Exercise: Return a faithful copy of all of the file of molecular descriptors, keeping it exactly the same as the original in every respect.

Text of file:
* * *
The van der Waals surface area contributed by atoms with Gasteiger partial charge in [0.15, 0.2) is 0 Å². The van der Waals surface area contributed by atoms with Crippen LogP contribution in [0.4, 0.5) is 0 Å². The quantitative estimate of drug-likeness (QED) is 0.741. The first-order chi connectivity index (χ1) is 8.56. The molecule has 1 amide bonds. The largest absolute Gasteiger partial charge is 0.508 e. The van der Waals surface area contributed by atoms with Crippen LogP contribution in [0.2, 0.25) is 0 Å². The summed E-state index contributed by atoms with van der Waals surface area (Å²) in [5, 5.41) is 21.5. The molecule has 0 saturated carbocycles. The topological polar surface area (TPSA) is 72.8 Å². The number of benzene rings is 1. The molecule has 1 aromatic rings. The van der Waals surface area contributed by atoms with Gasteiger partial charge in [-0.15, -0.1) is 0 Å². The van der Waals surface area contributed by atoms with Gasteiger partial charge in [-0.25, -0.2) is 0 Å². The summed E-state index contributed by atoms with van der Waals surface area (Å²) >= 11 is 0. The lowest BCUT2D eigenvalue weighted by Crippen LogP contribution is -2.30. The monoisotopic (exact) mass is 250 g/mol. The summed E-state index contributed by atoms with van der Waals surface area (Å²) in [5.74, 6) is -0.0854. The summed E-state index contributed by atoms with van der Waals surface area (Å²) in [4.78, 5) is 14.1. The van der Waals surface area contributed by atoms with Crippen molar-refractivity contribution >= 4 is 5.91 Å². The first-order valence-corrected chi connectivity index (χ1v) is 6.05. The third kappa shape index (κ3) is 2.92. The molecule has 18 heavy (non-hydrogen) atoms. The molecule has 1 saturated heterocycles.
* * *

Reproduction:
The van der Waals surface area contributed by atoms with Gasteiger partial charge in [0.15, 0.2) is 0 Å². The van der Waals surface area contributed by atoms with Crippen LogP contribution in [0.4, 0.5) is 0 Å². The quantitative estimate of drug-likeness (QED) is 0.741. The first-order chi connectivity index (χ1) is 8.56. The molecule has 1 amide bonds. The largest absolute Gasteiger partial charge is 0.508 e. The van der Waals surface area contributed by atoms with Crippen LogP contribution in [0.2, 0.25) is 0 Å². The summed E-state index contributed by atoms with van der Waals surface area (Å²) in [5, 5.41) is 21.5. The molecule has 0 saturated carbocycles. The topological polar surface area (TPSA) is 72.8 Å². The number of benzene rings is 1. The molecule has 1 aromatic rings. The van der Waals surface area contributed by atoms with Gasteiger partial charge in [-0.15, -0.1) is 0 Å². The van der Waals surface area contributed by atoms with Gasteiger partial charge in [-0.25, -0.2) is 0 Å². The summed E-state index contributed by atoms with van der Waals surface area (Å²) >= 11 is 0. The lowest BCUT2D eigenvalue weighted by Crippen LogP contribution is -2.30. The monoisotopic (exact) mass is 250 g/mol. The summed E-state index contributed by atoms with van der Waals surface area (Å²) in [5.74, 6) is -0.0854. The summed E-state index contributed by atoms with van der Waals surface area (Å²) in [4.78, 5) is 14.1. The van der Waals surface area contributed by atoms with Crippen molar-refractivity contribution >= 4 is 5.91 Å². The first-order valence-corrected chi connectivity index (χ1v) is 6.05. The third kappa shape index (κ3) is 2.92. The molecule has 18 heavy (non-hydrogen) atoms. The molecule has 1 saturated heterocycles.